A 2015 – 2017 Top 100 Knitting Blog!
Part 1: The Diagonal Showy Decrease.
I’m finishing up six patterns that use the Showy Decrease in new ways. As always pattern writing takes two to three times as long as the knitting, but here’s a sneak peek at a hat that’s coming soon. See the lovely raised lines in the eyelet ribs and the swirled crown shaping?
I get a lot of questions about knitting the Showy Decrease, so before the new patterns are published I’d like to make sure you’re all on board with the basics.
I belong to the San Diego North County Knitters Guild, a wonderful group with over 300 members dedicated to all things knitting. They knit a vast number of charity projects for both kids and our military heroes every year. An astounding 150 knitters attend each of the monthly meetings. There’s really nothing nicer than surrounding yourself with an entire room full of knitters. Last week I taught a class called “Fun & Fabulous New Techniques for Hat Knitting” to about 15 members. Yes, I named the class myself, but we did have a fun and fabulous time and I got to meet a number of very nice knitters. Preparing for the class gave me the perfect opportunity to rethink how I teach new knitting techniques.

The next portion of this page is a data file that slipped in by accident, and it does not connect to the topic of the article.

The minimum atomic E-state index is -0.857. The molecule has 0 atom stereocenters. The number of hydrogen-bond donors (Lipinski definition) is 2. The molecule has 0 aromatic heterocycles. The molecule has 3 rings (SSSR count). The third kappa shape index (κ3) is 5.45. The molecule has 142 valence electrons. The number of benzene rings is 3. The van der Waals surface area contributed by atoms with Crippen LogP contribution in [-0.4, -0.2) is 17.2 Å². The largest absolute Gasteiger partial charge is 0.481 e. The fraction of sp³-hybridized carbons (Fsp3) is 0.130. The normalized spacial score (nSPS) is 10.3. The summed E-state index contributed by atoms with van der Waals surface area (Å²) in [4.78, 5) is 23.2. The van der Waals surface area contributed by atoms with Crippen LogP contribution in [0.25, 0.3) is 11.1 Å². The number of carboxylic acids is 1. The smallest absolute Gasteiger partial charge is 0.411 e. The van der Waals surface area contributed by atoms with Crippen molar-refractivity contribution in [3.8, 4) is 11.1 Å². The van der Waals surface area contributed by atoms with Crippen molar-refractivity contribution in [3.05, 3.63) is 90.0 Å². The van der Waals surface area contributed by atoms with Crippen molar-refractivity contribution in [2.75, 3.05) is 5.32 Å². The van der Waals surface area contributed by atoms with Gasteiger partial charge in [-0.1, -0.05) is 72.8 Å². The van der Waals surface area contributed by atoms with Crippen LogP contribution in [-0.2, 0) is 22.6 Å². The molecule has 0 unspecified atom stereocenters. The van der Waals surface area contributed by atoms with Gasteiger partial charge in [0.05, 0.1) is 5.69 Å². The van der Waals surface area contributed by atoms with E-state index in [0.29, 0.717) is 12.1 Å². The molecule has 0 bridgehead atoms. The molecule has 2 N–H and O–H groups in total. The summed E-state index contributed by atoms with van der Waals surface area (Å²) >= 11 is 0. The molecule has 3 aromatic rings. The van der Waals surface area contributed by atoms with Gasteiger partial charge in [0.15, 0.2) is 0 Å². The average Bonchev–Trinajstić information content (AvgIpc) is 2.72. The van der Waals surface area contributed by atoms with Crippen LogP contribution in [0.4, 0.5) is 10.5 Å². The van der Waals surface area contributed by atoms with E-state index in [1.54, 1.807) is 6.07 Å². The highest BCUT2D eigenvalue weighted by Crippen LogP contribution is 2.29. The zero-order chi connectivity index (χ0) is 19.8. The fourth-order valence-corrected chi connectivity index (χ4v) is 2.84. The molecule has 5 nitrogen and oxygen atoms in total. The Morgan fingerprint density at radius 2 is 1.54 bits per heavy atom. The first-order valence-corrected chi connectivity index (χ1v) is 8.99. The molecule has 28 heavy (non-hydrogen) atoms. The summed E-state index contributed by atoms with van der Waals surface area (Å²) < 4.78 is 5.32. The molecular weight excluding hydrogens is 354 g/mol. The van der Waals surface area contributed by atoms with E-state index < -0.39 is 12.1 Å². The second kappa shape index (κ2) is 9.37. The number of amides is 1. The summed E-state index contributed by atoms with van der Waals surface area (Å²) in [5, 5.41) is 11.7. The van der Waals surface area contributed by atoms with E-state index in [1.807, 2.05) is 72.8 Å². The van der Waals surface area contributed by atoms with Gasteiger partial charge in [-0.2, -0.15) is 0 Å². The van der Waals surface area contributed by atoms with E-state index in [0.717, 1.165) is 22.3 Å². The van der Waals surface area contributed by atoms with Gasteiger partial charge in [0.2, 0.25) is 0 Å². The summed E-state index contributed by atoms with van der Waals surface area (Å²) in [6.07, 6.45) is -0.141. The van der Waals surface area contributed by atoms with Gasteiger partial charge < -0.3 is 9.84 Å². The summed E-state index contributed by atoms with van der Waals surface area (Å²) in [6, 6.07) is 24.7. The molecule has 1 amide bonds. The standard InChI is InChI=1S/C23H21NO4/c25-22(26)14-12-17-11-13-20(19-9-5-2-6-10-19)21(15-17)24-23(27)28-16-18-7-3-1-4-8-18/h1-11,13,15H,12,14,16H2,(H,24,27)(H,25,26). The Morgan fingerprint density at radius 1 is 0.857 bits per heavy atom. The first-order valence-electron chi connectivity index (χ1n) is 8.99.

Swatching the Diagonal Showy Decrease
One of the first things we did was swatch the Showy Decrease. Knitting it is very different than just looking at the chart. Swatching is essential because you’ll learn to spot the showy stitch in your knitting. Once you can do this most counting goes away and the knitting becomes much easier. This was helpful to even the more experienced knitters in the class. The key to success in knitting the swatch is to recognize that the k2tog is the stitch that’s slipped on the next wrong side row.
Once you’re comfortable with this swatch you can check out our blog about matching right and left leaning decreases.
Free Chart Reading Tutorial Download
There were a number of knitters in the class who weren’t totally comfortable with chart reading. I think chart reading is much simpler in this case because the Showy Decreases create a raised line that is easily visible. I sent this Knitting Chart Tutorial to the knitters in my class to help persuade them that this is indeed the case. You can download the tutorial here if you’d like to refresh your chart reading skills (or teach it to others).
Thanks for making it to the bottom of the post! Just for you, here’s another sneak peek that shows why I’m so excited about the new patterns. This bulky rib is one and a quarter inches deep! Hold up your fingers to get a feel for just how deep this is. Understanding the Vertical Showy Decrease is essential for this application so come on back to check out Part 2 of this post next time.
Want to read more about the Showy Decrease now? Just click on the Showy Decrease category to the right. You can also check out the free tutorial downloads on our web site and try out our trio of free introductory knitting patterns on Ravelry.
The blue hat shown above is now available. You can read about it in this post.